Friday, December 11, 2009

Favorite films of the decade: Part 1

As we quickly approach the end of the year, we also grow closer to the conclusion of the decade. With the end of a decade comes retrospectives and I offer mine in the form of a two-part list of my 21 favorite films of whatever this decade was called. Why 21? Because this was the first decade of the 21st century. There is logic behind my madness.

“High Fidelity” (2000)
John Cusack co-produced, co-wrote and starred in this sharp adaptation of Nick Hornby's novel about music obsession and the confusion of love. Cusack's recently dumped Rob Gordon tries to figure out where he went wrong by looking back at his past disasters. The film is honest and insightful about relationships and often hilarious with Jack Black in his breakout role. This is perhaps the definitive romantic comedy of the decade.

“Almost Famous” (2000)
Writer/director Cameron Crowe's autobiographical love note to rock and roll fictionalizes his real-life experience working as a writer for Rolling Stone as a teen. Some complained this a rose-colored look at the 1970s, but it is the nature of nostalgia to remember and enhance the best parts. This is a warm and funny film with terrific performances from Frances McDormant, Jason Lee, Billy Crudup, Philip Seymour Hoffman and a never better Kate Hudson.

“The Royal Tenenbaums” (2001)
Writer/director Wes Anderson, whose “Fantastic Mr. Fox” is currently in theaters, followed up his breakthrough hit “Rushmore” with this look at a dysfunctional family of former prodigies. Anderson perfected his deadpan, quirky style and his ability to jump between comedy and drama within the same moment. The great ensemble cast includes Gene Hackman, Anjelica Huston, Ben Stiller, Gwyneth Paltrow, Luke Wilson, Owen Wilson, Danny Glover and Bill Murray.

“Ocean's Eleven” (2001)
This was the decade in which Hollywood went remake and sequel crazy, but here's a remake done pitch perfect and actually spawned two worthy sequels. Director Steven Soderbergh has made a career of balancing indie projects with Hollywood films, but luckily he brings the same vitality to all his projects. This is an all style film that works thanks to the charismatic all-star cast that includes George Clooney, Brad Pitt, Matt Damon, Julia Roberts, Andy Garcia, Bernie Mac, Don Cheadle, Elliot Gould, Casey Affleck and Carl Reiner.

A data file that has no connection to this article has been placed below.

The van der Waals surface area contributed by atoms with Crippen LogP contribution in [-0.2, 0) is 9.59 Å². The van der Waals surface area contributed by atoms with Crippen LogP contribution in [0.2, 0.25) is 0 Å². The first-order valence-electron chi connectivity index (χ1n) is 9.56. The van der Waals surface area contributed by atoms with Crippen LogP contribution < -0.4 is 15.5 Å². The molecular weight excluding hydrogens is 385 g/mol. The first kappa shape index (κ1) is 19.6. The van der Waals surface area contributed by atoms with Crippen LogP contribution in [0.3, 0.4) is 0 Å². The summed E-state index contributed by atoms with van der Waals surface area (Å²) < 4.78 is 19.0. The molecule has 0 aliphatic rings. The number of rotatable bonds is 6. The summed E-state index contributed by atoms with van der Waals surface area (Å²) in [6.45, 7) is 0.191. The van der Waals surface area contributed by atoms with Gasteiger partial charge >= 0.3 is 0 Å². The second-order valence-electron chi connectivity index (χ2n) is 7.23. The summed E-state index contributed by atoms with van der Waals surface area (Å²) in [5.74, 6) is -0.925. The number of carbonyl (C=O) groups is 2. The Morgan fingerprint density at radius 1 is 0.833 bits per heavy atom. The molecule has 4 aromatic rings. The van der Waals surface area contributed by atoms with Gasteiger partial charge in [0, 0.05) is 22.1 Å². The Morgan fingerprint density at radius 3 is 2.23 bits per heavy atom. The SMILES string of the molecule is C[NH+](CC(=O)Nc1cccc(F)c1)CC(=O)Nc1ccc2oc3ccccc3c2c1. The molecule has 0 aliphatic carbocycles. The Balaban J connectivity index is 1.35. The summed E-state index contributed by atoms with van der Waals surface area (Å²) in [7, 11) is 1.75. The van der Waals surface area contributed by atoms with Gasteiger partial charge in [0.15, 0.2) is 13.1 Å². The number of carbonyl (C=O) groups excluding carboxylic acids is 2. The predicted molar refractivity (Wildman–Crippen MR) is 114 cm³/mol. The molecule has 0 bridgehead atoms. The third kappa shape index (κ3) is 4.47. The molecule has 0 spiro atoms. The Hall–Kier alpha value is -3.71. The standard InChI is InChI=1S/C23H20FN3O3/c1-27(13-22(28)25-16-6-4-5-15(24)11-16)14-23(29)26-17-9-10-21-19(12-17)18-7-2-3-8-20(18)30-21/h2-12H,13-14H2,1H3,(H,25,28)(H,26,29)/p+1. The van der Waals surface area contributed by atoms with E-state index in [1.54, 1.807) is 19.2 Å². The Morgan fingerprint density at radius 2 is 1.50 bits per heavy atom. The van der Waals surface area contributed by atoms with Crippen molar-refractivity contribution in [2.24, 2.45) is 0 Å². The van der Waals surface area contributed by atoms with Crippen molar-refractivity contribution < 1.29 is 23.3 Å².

“28 Days Later” (2002)
Thanks to the adaptation of the video game “Resident Evil,” the zombie genre was resurrected, but it was this English import that made the genre relevant again. Director Danny Boyle and writer Alex Garland balance social commentary with scares and add humanity and beauty to the mix. Shot on digital video, the film has a gritty, realistic feel especially in the opening scenes in which Cillian Murphy walks through a completely deserted London.

“The Bourne Identity” (2002)
A spy thriller with a twist: The trained assassin has no memory, but retains all his skills. It was no surprise that Matt Damon was able to bring a lot of humanity to the character of Jason Bourne, but what was a shock was how well Damon handled himself in the fight sequences. Along with the “Ocean” movies, this would go on to spawn one of the decade's few consistently solid franchises.

“Pirates of the Caribbean: Curse of the Black Pearl” (2003)
A movie based on a Disneyland ride could have been nothing more than an extended advertisement, but what may have been never was thanks to a brilliantly off-the-wall characterization by Johnny Depp. Depp's Jack Sparrow is a true original, one of the all-time great characters. Geoffrey Rush as his main adversary is nearly his match and their double act is a lot of fun. The two sequels attempted to replicate the magic, but largely missed the mark.

“Lost in Translation” (2003)
Writer/director Sofia Coppola's second film was a perceptive, quietly funny and lovely film about two lonely people, an actor (Bill Murray) and a photographer's wife (Scarlett Johansson), who connect while in Japan. This is a love story, but not in any conventional ways. Even familiar plot developments don't play out as one might expect. Murray is as funny as ever but also much more, and Johansson proves to be a perfect foil.

“School of Rock” (2003)
Much like Soderbergh, director Richard Linklater is a filmmaker that balances smaller projects with more mainstream work. Linklater brings an edge to all his films that rises what could be very standard material to a higher level. Jack Black, in a role written for him, is hilariously perfect as a wannabe rocker turned substitute teacher who transforms his students into a rock band. This is a prime example of a formula movie that works extremely well.

“Eternal Sunshine of the Spotless Mind” (2004)
The wonderfully weird and wholly original writer Charlie Kaufman takes on the idea of memory itself in a film about a man (Jim Carrey), who decides to have the memories of an ex-girlfriend (Kate Winslet) erased. Both actors beautifully play against their respective types with Carrey giving an understated and believable performance. Largely taking place in Carrey's mind, director Michel Gondry's execution of the film is inventive and full of imaginative visuals.

No comments: